J Midwifery Womens Health. 2012 Sep;57(5):439-44. doi: 10.1111/j.1542-2011.2012.00167.x.
Collins-Fulea C, Klima K, Wegienka GR.
Introduction: This study describes the prevalence of low vitamin D levels in pregnancy in a diverse urban population.
Methods: This was a retrospective chart review of 2839 women who gave birth at a Michigan hospital between January 1, 2008 and December 31, 2009 and had at least 1 vitamin D (25-hydroxyvitamin D [25(OH)D]) measurement during their pregnancies. Race/ethnic group, wearing the hijab, and season of 25(OH)D sample collection were used in the descriptive analysis.
Results: Most women (92.5%) in this study had documented insufficient levels of 25(OH)D (defined as < 30 mL), and 71.7% of all women had deficient levels of 25(OH)D (defined as < 20 ng/mL).
Subgroups with the highest percentage of women who were vitamin D deficient were:
- Middle Eastern (91.8%),
- African American (81.6%), and
- Asian (74.3%).
Overall, women who wore the hijab were more likely to be deficient (89.5% vs 68.7; P < .0001) and insufficient (98.8% vs 91.4%; P < .0001) compared with women who did not wear the hijab.
Discussion: The data demonstrate the high rate of vitamin D deficiency and insufficiency in this white and nonwhite urban population in which samples were collected in both winter and nonwinter months. The percentage of woman who had 25(OH)D levels below 30 ng/mL was significantly higher than that reported in the National Health and Nutrition Examination Survey III (NHANES III) (92.5% compared to 69%), although NHANES did not sample women in northern climates in the winter months. Even using new diagnostic definitions for vitamin D deficiency from the Institute of Medicine, the proportion of women with vitamin D deficiency and insufficiency was 40% and 31.6%, respectively.
Clinicians caring for women in northern climates as well as women who are Middle Eastern, African American, and Asian need to be aware of the risk for vitamin D deficiency and the potential health effects for the mother and infant.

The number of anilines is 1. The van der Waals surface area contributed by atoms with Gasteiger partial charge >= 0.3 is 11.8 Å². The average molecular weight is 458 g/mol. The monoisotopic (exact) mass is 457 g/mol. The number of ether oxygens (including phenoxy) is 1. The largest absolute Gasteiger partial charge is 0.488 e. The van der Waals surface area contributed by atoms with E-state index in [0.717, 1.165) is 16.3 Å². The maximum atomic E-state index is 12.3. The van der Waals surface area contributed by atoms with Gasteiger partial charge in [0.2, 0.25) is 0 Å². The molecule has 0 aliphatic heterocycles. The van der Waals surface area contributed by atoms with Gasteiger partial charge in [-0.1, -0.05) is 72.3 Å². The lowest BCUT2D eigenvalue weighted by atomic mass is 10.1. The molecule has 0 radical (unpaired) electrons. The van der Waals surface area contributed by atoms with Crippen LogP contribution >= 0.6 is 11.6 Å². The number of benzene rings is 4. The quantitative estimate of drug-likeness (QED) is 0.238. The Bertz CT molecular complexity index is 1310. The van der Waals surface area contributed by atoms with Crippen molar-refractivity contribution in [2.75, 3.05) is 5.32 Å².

© 2012 by the American College of Nurse-Midwives.
The articles in Pregnancy AND Dark Skin are here:
- Low vitamin D in pregnancy linked to potentially harmful vaginal bacteria in black women - May 2019
- Pregnant while black increases chance of death – mothers 3X, infants 2X (low Vitamin D) – Feb 2019
- Depressed black pregnant women should take vitamin D – April 2018
- Bone loss during black pregnancies – 4000 IU of vitamin D was not enough – Dec 2017
- Preterm birth more likely if dark skinned and low vitamin D (not white-skinned) – April 2017
- Dark skin pregnancies 2.6 times more likely to have low vitamin D – March 2017
- Premature birth and infant mortality worse if dark skin (low vitamin D) - 2015
- Autism with intellectual disability 2.5 times more likely if low vitamin D during pregnancy – April 2016
- Ethnicity and low vitamin D levels during pregnancy – Jan 2016
- Metabolites of pregnant blacks vary with vitamin D level – Nov 2014
- Dark-skined mothers: preeclampsia 12X more likely if gestational hypertension – May 2014
- 78 percent of pregnant immigrants in Sweden had less than 10 ng low vitamin D – Nov 2013
- Depression in pregnant blacks strongly associated to vitamin D levels – Nov 2012
- Dr. Holick video on vitamin D - March 2013
- Dark skinned pregnant women far from equator were very vitamin D deficient – Sept 2012
- Pregnant blacks 50 pcnt more likely to be depressed if 3 ng less vitamin D – July 2012
- 80 percent of South Asian Women in UK had less than 10 ng of vitamin D in winter – April 2012
- Blacks have more pre-term births due to low nutrients such as vitamin D – Sept 2011
- Dark skin births are much riskier due to lack of vitamin D
- Vitamin D and fertility and birth problems with dark skin – Jan 2011
- Very low vitamin D for first pregnancies and those with dark skin – Jan 2011
- 97 percent of pregnant Blacks had less than 32 ng of vitamin D - 2010
- Pregnant women vitamin D insuficiency Black 97 Hispanic 81 White 67 percent – July 2010